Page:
Commentary Magazine


Topic: humanitarian law

For Goldstone’s Defenders, Facts Never Matter

I clicked over from Jen’s link to Matthew Yglesias’s exoneration of Richard Goldstone from his apartheid past and I found, as expected, the confused thinking that is so typical of a leader of the Juicebox Mafia. People hate the Goldstone Report, he says, because it’s an evenhanded application of “international humanitarian law,” and the critics of Goldstone want nothing to do with evenhandedness:

Their point of view is that, in essence, you ought to look at a conflict, identify who the bad guys is (the Taliban rather than the U.S., Hamas rather than Israel), and focus your ire on the bad guy instead of nitpicking at the good guy’s conduct.

But then there are the pro-Israel liberals. They’re in a bind because they want to defend Israel, but Israel has become a serial human-rights offender. So they’ve created a conspiracy theory:

… a lot of these people have tried to work out a not-so-plausible alternative view in which international humanitarian law is a good thing, but Israel just so happens to continually be victimized by sundry biased and/or unsavory figures. The simple fact of the matter is that adhering to international humanitarian law makes it very difficult to wage war, which I think is a good thing but many people disagree with that.

It’s hard to overstate the grotesque distortion of the other side’s arguments here.

The problem with “international humanitarian law,” according to Goldstone critics, is not that Western armies are held accountable for their moral performance. It is that the Goldstones and Human Rights Watches of this world have built an industry dedicated to advancing the tendentious and implausible case that such armies are in constant violation of these standards, when a great deal of evidence suggests otherwise. This faction refuses to acknowledge the central problem in asymmetric conflicts: groups like Hamas have designed a military strategy that exploits the commitment of the other side to humanitarian principles. This is why Hamas embeds its military infrastructure in civilian areas and fights from civilian populations and why its combatants do not wear uniforms. The whole point is to place the Western military in a dilemma: fight and be forced to kill civilians (and reap the condemnations of the “human-rights” community), or don’t fight and lose. As Yglesias admits, he would rather that wars simply weren’t fought. This is a nice sentiment coming from someone whose major daily physical danger is crossing the street to go to a coffee shop.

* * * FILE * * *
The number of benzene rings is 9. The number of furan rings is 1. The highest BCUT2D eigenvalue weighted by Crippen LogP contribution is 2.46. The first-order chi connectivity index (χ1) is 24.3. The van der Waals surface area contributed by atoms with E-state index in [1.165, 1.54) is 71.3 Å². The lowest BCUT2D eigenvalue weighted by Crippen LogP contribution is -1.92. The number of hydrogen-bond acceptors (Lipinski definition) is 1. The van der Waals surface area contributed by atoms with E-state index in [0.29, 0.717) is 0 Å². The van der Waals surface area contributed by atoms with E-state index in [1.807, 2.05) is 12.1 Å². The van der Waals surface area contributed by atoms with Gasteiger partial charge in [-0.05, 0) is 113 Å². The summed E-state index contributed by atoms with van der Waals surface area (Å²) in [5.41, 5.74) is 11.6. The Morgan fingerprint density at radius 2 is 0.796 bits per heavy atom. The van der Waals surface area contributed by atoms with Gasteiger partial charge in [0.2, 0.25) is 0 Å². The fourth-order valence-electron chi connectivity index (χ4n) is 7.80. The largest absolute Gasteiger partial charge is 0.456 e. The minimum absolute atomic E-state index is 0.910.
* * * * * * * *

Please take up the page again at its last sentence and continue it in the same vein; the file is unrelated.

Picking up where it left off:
And the “not so plausible” view that Israel is victimized by “biased and unsavory” activists is in fact highly plausible and thoroughly documented. Yglesias has been an aggressive defender of Human Rights Watch, but has said nothing about the blockbuster New Republic piece that came out a couple of weeks ago, documenting the prominence in the organization of anti-Israel radicals who wage a PR war on Israel under the guise of human-rights activism. And as far as the report itself is concerned, dozens of critiques of its legal reasoning and evidentiary bias have been produced, of which Yglesias is clearly ignorant. A list of them is here.

One thing that unites Goldstone’s defenders is their refusal to deal honestly with any of the careful and thorough critiques of the report. It’s easier to speak about conspiracy theories and indulge in self-delusion.

I clicked over from Jen’s link to Matthew Yglesias’s exoneration of Richard Goldstone from his apartheid past and I found, as expected, the confused thinking that is so typical of a leader of the Juicebox Mafia. People hate the Goldstone Report, he says, because it’s an evenhanded application of “international humanitarian law,” and the critics of Goldstone want nothing to do with evenhandedness:

Their point of view is that, in essence, you ought to look at a conflict, identify who the bad guys is (the Taliban rather than the U.S., Hamas rather than Israel), and focus your ire on the bad guy instead of nitpicking at the good guy’s conduct.

But then there are the pro-Israel liberals. They’re in a bind because they want to defend Israel, but Israel has become a serial human-rights offender. So they’ve created a conspiracy theory:

… a lot of these people have tried to work out a not-so-plausible alternative view in which international humanitarian law is a good thing, but Israel just so happens to continually be victimized by sundry biased and/or unsavory figures. The simple fact of the matter is that adhering to international humanitarian law makes it very difficult to wage war, which I think is a good thing but many people disagree with that.

It’s hard to overstate the grotesque distortion of the other side’s arguments here.

The problem with “international humanitarian law,” according to Goldstone critics, is not that Western armies are held accountable for their moral performance. It is that the Goldstones and Human Rights Watches of this world have built an industry dedicated to advancing the tendentious and implausible case that such armies are in constant violation of these standards, when a great deal of evidence suggests otherwise. This faction refuses to acknowledge the central problem in asymmetric conflicts: groups like Hamas have designed a military strategy that exploits the commitment of the other side to humanitarian principles. This is why Hamas embeds its military infrastructure in civilian areas and fights from civilian populations and why its combatants do not wear uniforms. The whole point is to place the Western military in a dilemma: fight and be forced to kill civilians (and reap the condemnations of the “human-rights” community), or don’t fight and lose. As Yglesias admits, he would rather that wars simply weren’t fought. This is a nice sentiment coming from someone whose major daily physical danger is crossing the street to go to a coffee shop.